Even IF you first put a diluted epoxy over these open cells , you are introducing a much weaker epoxy layer between the wood and the "full strength" epoxy. Depending on the formulae of this "diluted" layer, it can easily break before the tough wood structure. Micro fractures over time within this weaker layer, provide a potential moisture trap.

    A trick I learned from these forums makes the proper bonding to timber sooo much better, and improves ease of application dramatically.

    As you apply the full strength epoxy to timber or just wetting out the glass, use a heat gun set to low, to gently warm the epoxy. You can see the timber is much clearer to view, indicating a closer bond with fewer air voids at cellular level.

    This will provide ALL the strength you need - equal to the strength of the veneer - which is all you need. AND it will be properly waterproof when enough epoxy is applied.


    Solvents may be less toxic - but they make the ingress of epoxy into your skin much easier. Once cured, and coated, epoxy is not toxic for normal use. If you take the proper precautions while applying, the chances of getting poisoned are very small. If you use a "thinned" epoxy, not only are you reducing the physical characteristics, but you are using a product more easily absorbed by your skin.
     
  12. rwatson
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    rwatson Senior Member

    Assuming you were using epoxy, then if the glass "cracked", you had an insufficient strength of glass, or plywood, for the impact(s).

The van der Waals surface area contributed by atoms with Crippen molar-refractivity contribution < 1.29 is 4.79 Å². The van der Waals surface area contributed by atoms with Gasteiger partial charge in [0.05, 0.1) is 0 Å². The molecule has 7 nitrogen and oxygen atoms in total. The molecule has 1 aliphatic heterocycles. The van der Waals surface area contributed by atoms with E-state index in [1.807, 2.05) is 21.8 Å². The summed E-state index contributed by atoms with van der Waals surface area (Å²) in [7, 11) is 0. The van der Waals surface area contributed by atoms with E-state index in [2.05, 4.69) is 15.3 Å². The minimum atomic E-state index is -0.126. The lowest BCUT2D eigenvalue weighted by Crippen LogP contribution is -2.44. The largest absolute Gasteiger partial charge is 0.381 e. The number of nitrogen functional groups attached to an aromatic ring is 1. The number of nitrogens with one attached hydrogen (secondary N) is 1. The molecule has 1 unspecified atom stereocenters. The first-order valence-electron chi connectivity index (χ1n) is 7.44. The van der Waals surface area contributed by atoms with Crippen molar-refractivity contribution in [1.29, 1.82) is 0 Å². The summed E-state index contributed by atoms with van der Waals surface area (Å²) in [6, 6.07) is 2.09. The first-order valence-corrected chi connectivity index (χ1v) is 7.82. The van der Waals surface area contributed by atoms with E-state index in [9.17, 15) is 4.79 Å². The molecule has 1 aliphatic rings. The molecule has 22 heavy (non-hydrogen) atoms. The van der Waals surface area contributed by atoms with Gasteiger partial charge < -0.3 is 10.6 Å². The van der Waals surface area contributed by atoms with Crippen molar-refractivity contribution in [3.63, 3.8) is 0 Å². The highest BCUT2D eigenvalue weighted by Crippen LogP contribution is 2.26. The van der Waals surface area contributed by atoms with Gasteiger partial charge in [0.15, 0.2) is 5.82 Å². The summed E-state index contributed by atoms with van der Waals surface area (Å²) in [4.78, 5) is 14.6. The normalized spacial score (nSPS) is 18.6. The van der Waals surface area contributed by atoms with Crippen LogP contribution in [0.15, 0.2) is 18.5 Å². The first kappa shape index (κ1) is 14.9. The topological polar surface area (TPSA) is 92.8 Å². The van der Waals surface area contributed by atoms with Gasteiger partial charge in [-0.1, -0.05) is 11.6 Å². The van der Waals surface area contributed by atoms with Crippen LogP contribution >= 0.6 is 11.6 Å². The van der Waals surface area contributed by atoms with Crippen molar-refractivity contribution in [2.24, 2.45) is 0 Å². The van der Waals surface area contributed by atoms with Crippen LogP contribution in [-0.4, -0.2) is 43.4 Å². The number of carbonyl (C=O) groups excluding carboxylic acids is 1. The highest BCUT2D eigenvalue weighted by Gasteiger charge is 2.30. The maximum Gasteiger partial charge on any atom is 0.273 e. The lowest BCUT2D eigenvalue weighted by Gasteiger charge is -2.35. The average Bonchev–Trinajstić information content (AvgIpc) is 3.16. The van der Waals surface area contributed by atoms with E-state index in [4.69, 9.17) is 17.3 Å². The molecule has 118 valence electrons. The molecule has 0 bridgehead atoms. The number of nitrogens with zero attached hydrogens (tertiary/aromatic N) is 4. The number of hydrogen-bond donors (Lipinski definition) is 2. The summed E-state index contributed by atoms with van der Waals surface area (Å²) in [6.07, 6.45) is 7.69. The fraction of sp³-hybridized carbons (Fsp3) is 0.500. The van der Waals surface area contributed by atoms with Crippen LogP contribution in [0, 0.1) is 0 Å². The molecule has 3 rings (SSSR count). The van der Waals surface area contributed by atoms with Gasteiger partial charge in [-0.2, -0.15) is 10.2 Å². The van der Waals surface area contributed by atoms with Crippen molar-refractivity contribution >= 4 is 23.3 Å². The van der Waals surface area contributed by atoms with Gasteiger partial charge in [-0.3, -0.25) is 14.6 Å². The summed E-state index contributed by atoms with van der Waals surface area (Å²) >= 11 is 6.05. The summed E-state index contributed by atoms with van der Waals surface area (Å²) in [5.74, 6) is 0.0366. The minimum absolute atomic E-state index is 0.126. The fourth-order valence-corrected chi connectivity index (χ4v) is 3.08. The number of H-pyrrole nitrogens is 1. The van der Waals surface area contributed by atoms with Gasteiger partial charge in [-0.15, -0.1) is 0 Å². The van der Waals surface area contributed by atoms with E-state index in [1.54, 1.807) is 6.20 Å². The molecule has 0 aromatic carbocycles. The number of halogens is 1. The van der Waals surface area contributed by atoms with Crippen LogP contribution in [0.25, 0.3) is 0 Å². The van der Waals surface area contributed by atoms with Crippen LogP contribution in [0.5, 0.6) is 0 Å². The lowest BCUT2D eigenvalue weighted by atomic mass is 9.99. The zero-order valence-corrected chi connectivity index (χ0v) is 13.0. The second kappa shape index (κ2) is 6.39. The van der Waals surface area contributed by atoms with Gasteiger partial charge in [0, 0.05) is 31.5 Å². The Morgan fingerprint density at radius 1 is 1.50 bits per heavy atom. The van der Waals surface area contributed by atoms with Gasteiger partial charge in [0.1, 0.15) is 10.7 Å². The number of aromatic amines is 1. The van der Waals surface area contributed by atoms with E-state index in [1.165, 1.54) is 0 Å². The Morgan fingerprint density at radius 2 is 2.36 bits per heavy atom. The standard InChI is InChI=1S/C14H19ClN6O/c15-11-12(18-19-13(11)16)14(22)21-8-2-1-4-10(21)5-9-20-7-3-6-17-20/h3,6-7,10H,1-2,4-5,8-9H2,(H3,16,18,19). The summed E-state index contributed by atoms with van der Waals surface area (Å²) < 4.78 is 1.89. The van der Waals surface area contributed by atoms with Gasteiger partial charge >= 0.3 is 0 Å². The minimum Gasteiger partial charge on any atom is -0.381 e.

Even a small crack will allow water, therefore rot, to progress to complete wood failure.

    A good example of how important complete waterproofing wood is.
     
  13. Anatol
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    Anatol Senior Member

    PAR
    got it! thanks. Great point about solvents and toxicity.
     
  14. Anatol
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    Anatol Senior Member

    rwatson
    great explanation, thankyou, and for the heat gun tip!.
    The cell/fiber tooth image is especially useful - if obvious , if one bothered to think about it :)
    And the veneer thikness issue. Of course! if its marine ply of a good grade, the adhesive will not be porous -to anything!
     

  15. Anatol
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    Anatol Senior Member

    viscostity and solids

    so one wants 100% solids - in the sense that all the liquid becomes solid, and doesn't evaporate off - and one wants least viscosity. What brand in US does this at the best price point? I've heard talk of Raka but have not used it.
    thx